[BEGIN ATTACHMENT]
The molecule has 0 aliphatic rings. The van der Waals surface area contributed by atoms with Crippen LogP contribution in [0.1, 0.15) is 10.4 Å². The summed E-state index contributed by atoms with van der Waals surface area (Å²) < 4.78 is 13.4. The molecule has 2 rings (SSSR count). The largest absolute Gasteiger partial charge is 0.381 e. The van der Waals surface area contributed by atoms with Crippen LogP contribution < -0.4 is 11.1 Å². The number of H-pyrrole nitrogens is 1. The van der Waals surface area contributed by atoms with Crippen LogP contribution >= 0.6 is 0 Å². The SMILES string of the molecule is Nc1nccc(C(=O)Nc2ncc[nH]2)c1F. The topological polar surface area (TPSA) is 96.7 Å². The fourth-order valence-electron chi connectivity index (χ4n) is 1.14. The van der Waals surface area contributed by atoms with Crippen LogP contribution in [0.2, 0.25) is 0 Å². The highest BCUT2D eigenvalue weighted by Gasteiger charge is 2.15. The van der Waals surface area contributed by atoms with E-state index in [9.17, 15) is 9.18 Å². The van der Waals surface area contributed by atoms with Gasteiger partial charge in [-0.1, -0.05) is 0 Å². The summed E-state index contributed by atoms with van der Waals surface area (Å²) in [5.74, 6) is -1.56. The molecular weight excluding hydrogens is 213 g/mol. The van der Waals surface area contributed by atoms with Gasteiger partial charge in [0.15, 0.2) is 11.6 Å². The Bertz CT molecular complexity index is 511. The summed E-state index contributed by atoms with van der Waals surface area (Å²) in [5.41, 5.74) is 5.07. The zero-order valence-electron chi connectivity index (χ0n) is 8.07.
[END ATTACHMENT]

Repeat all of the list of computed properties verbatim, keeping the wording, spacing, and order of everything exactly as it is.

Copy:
The molecule has 0 aliphatic rings. The van der Waals surface area contributed by atoms with Crippen LogP contribution in [0.1, 0.15) is 10.4 Å². The summed E-state index contributed by atoms with van der Waals surface area (Å²) < 4.78 is 13.4. The molecule has 2 rings (SSSR count). The largest absolute Gasteiger partial charge is 0.381 e. The van der Waals surface area contributed by atoms with Crippen LogP contribution < -0.4 is 11.1 Å². The number of H-pyrrole nitrogens is 1. The van der Waals surface area contributed by atoms with Crippen LogP contribution >= 0.6 is 0 Å². The SMILES string of the molecule is Nc1nccc(C(=O)Nc2ncc[nH]2)c1F. The topological polar surface area (TPSA) is 96.7 Å². The fourth-order valence-electron chi connectivity index (χ4n) is 1.14. The van der Waals surface area contributed by atoms with Crippen LogP contribution in [0.2, 0.25) is 0 Å². The highest BCUT2D eigenvalue weighted by Gasteiger charge is 2.15. The van der Waals surface area contributed by atoms with E-state index in [9.17, 15) is 9.18 Å². The van der Waals surface area contributed by atoms with Gasteiger partial charge in [-0.1, -0.05) is 0 Å². The summed E-state index contributed by atoms with van der Waals surface area (Å²) in [5.74, 6) is -1.56. The molecular weight excluding hydrogens is 213 g/mol. The van der Waals surface area contributed by atoms with Gasteiger partial charge in [0.15, 0.2) is 11.6 Å². The Bertz CT molecular complexity index is 511. The summed E-state index contributed by atoms with van der Waals surface area (Å²) in [5.41, 5.74) is 5.07. The zero-order valence-electron chi connectivity index (χ0n) is 8.07.